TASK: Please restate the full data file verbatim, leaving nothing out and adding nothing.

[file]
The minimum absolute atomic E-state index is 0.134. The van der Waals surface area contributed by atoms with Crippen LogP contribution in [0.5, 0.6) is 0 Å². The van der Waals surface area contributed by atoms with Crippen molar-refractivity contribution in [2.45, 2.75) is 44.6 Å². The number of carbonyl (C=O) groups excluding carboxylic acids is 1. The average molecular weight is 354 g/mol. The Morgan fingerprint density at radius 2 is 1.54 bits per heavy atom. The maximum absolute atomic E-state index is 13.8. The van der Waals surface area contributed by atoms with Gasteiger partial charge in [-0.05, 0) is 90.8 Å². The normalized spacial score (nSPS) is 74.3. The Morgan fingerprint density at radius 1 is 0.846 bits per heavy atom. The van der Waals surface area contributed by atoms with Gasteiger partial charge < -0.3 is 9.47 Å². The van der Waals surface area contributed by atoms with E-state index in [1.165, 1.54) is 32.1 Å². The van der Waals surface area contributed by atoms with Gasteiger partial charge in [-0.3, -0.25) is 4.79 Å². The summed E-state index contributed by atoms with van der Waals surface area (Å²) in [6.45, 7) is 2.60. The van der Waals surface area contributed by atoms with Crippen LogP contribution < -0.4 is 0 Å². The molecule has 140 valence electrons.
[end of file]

The minimum absolute atomic E-state index is 0.134. The van der Waals surface area contributed by atoms with Crippen LogP contribution in [0.5, 0.6) is 0 Å². The van der Waals surface area contributed by atoms with Crippen molar-refractivity contribution in [2.45, 2.75) is 44.6 Å². The number of carbonyl (C=O) groups excluding carboxylic acids is 1. The average molecular weight is 354 g/mol. The Morgan fingerprint density at radius 2 is 1.54 bits per heavy atom. The maximum absolute atomic E-state index is 13.8. The van der Waals surface area contributed by atoms with Gasteiger partial charge in [-0.05, 0) is 90.8 Å². The normalized spacial score (nSPS) is 74.3. The Morgan fingerprint density at radius 1 is 0.846 bits per heavy atom. The van der Waals surface area contributed by atoms with Gasteiger partial charge < -0.3 is 9.47 Å². The van der Waals surface area contributed by atoms with E-state index in [1.165, 1.54) is 32.1 Å². The van der Waals surface area contributed by atoms with Gasteiger partial charge in [-0.3, -0.25) is 4.79 Å². The summed E-state index contributed by atoms with van der Waals surface area (Å²) in [6.45, 7) is 2.60. The van der Waals surface area contributed by atoms with Crippen LogP contribution < -0.4 is 0 Å². The molecule has 140 valence electrons.